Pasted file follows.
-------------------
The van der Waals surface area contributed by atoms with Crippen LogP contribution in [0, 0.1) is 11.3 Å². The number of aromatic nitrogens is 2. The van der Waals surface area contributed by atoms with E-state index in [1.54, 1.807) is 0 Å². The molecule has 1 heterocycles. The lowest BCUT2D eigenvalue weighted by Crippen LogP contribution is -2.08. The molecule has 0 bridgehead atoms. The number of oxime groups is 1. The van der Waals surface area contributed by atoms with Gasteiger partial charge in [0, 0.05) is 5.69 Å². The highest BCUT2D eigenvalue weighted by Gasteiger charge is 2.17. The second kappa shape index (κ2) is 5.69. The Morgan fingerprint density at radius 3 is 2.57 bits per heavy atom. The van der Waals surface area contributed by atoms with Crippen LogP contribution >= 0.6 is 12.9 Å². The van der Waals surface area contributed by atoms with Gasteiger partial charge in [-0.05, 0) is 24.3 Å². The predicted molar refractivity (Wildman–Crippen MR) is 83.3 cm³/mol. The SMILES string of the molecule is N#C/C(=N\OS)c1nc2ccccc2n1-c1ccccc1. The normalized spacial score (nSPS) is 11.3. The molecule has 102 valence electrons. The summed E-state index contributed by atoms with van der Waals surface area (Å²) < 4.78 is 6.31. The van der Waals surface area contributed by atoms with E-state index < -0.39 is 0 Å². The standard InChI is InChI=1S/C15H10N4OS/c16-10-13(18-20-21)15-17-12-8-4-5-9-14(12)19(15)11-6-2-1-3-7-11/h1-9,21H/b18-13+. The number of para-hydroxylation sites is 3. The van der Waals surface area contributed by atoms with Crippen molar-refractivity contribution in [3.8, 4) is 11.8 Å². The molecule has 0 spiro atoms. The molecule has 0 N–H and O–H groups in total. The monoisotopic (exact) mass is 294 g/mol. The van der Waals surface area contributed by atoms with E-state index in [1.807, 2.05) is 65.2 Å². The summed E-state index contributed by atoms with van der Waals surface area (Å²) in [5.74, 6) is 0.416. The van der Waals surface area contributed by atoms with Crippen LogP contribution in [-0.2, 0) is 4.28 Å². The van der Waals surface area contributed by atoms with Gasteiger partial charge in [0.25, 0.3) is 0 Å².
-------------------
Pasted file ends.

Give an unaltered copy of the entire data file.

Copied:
The van der Waals surface area contributed by atoms with Crippen LogP contribution in [0, 0.1) is 11.3 Å². The number of aromatic nitrogens is 2. The van der Waals surface area contributed by atoms with E-state index in [1.54, 1.807) is 0 Å². The molecule has 1 heterocycles. The lowest BCUT2D eigenvalue weighted by Crippen LogP contribution is -2.08. The molecule has 0 bridgehead atoms. The number of oxime groups is 1. The van der Waals surface area contributed by atoms with Gasteiger partial charge in [0, 0.05) is 5.69 Å². The highest BCUT2D eigenvalue weighted by Gasteiger charge is 2.17. The second kappa shape index (κ2) is 5.69. The Morgan fingerprint density at radius 3 is 2.57 bits per heavy atom. The van der Waals surface area contributed by atoms with Crippen LogP contribution >= 0.6 is 12.9 Å². The van der Waals surface area contributed by atoms with Gasteiger partial charge in [-0.05, 0) is 24.3 Å². The predicted molar refractivity (Wildman–Crippen MR) is 83.3 cm³/mol. The SMILES string of the molecule is N#C/C(=N\OS)c1nc2ccccc2n1-c1ccccc1. The normalized spacial score (nSPS) is 11.3. The molecule has 102 valence electrons. The summed E-state index contributed by atoms with van der Waals surface area (Å²) < 4.78 is 6.31. The van der Waals surface area contributed by atoms with E-state index < -0.39 is 0 Å². The standard InChI is InChI=1S/C15H10N4OS/c16-10-13(18-20-21)15-17-12-8-4-5-9-14(12)19(15)11-6-2-1-3-7-11/h1-9,21H/b18-13+. The number of para-hydroxylation sites is 3. The van der Waals surface area contributed by atoms with Crippen molar-refractivity contribution in [3.8, 4) is 11.8 Å². The molecule has 0 spiro atoms. The molecule has 0 N–H and O–H groups in total. The monoisotopic (exact) mass is 294 g/mol. The van der Waals surface area contributed by atoms with E-state index in [1.807, 2.05) is 65.2 Å². The summed E-state index contributed by atoms with van der Waals surface area (Å²) in [5.74, 6) is 0.416. The van der Waals surface area contributed by atoms with Crippen LogP contribution in [-0.2, 0) is 4.28 Å². The van der Waals surface area contributed by atoms with Gasteiger partial charge in [0.25, 0.3) is 0 Å².